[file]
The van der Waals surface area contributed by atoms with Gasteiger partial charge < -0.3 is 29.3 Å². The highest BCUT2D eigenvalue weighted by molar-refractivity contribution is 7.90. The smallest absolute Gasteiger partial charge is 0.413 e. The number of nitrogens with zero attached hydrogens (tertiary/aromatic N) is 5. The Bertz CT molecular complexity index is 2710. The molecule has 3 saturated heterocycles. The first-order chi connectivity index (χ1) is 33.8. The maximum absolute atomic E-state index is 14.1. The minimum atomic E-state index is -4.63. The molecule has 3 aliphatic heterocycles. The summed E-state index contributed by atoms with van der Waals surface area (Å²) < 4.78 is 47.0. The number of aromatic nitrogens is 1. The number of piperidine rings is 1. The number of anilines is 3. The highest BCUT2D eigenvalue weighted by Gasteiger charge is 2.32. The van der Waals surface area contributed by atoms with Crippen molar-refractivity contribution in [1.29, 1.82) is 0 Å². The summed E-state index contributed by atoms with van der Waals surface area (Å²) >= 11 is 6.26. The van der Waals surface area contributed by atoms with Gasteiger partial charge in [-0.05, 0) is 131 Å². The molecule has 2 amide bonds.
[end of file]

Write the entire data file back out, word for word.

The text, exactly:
The van der Waals surface area contributed by atoms with Gasteiger partial charge < -0.3 is 29.3 Å². The highest BCUT2D eigenvalue weighted by molar-refractivity contribution is 7.90. The smallest absolute Gasteiger partial charge is 0.413 e. The number of nitrogens with zero attached hydrogens (tertiary/aromatic N) is 5. The Bertz CT molecular complexity index is 2710. The molecule has 3 saturated heterocycles. The first-order chi connectivity index (χ1) is 33.8. The maximum absolute atomic E-state index is 14.1. The minimum atomic E-state index is -4.63. The molecule has 3 aliphatic heterocycles. The summed E-state index contributed by atoms with van der Waals surface area (Å²) < 4.78 is 47.0. The number of aromatic nitrogens is 1. The number of piperidine rings is 1. The number of anilines is 3. The highest BCUT2D eigenvalue weighted by Gasteiger charge is 2.32. The van der Waals surface area contributed by atoms with Crippen molar-refractivity contribution in [1.29, 1.82) is 0 Å². The summed E-state index contributed by atoms with van der Waals surface area (Å²) >= 11 is 6.26. The van der Waals surface area contributed by atoms with Gasteiger partial charge in [-0.05, 0) is 131 Å². The molecule has 2 amide bonds.